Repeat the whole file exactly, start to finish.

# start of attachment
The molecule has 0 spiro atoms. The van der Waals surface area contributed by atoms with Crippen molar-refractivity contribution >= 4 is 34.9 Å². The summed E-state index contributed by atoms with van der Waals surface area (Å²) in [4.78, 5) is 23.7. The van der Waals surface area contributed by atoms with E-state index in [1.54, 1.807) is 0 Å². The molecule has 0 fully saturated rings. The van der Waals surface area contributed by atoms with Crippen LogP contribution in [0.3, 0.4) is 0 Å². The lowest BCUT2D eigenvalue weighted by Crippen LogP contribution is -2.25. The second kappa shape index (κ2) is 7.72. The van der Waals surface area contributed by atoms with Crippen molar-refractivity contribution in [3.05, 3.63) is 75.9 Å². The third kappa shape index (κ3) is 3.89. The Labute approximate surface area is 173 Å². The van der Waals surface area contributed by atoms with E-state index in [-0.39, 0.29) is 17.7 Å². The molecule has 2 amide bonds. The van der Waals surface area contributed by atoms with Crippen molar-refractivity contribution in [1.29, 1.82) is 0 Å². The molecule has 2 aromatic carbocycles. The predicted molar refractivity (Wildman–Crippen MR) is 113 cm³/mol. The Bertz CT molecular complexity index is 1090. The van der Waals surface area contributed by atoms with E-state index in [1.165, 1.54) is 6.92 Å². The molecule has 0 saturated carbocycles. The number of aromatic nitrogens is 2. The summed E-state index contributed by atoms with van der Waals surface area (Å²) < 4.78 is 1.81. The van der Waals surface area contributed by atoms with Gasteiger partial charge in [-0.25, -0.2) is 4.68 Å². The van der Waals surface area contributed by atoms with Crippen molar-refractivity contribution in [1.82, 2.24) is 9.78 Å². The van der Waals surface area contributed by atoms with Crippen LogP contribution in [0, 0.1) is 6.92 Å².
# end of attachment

The molecule has 0 spiro atoms. The van der Waals surface area contributed by atoms with Crippen molar-refractivity contribution >= 4 is 34.9 Å². The summed E-state index contributed by atoms with van der Waals surface area (Å²) in [4.78, 5) is 23.7. The van der Waals surface area contributed by atoms with E-state index in [1.54, 1.807) is 0 Å². The molecule has 0 fully saturated rings. The van der Waals surface area contributed by atoms with Crippen LogP contribution in [0.3, 0.4) is 0 Å². The lowest BCUT2D eigenvalue weighted by Crippen LogP contribution is -2.25. The second kappa shape index (κ2) is 7.72. The van der Waals surface area contributed by atoms with Crippen molar-refractivity contribution in [3.05, 3.63) is 75.9 Å². The third kappa shape index (κ3) is 3.89. The Labute approximate surface area is 173 Å². The van der Waals surface area contributed by atoms with E-state index in [-0.39, 0.29) is 17.7 Å². The molecule has 2 amide bonds. The van der Waals surface area contributed by atoms with Crippen molar-refractivity contribution in [1.29, 1.82) is 0 Å². The molecule has 2 aromatic carbocycles. The predicted molar refractivity (Wildman–Crippen MR) is 113 cm³/mol. The Bertz CT molecular complexity index is 1090. The van der Waals surface area contributed by atoms with E-state index in [1.165, 1.54) is 6.92 Å². The molecule has 0 saturated carbocycles. The number of aromatic nitrogens is 2. The summed E-state index contributed by atoms with van der Waals surface area (Å²) < 4.78 is 1.81. The van der Waals surface area contributed by atoms with Gasteiger partial charge in [-0.25, -0.2) is 4.68 Å². The van der Waals surface area contributed by atoms with Crippen molar-refractivity contribution in [1.82, 2.24) is 9.78 Å². The van der Waals surface area contributed by atoms with Crippen LogP contribution in [0, 0.1) is 6.92 Å².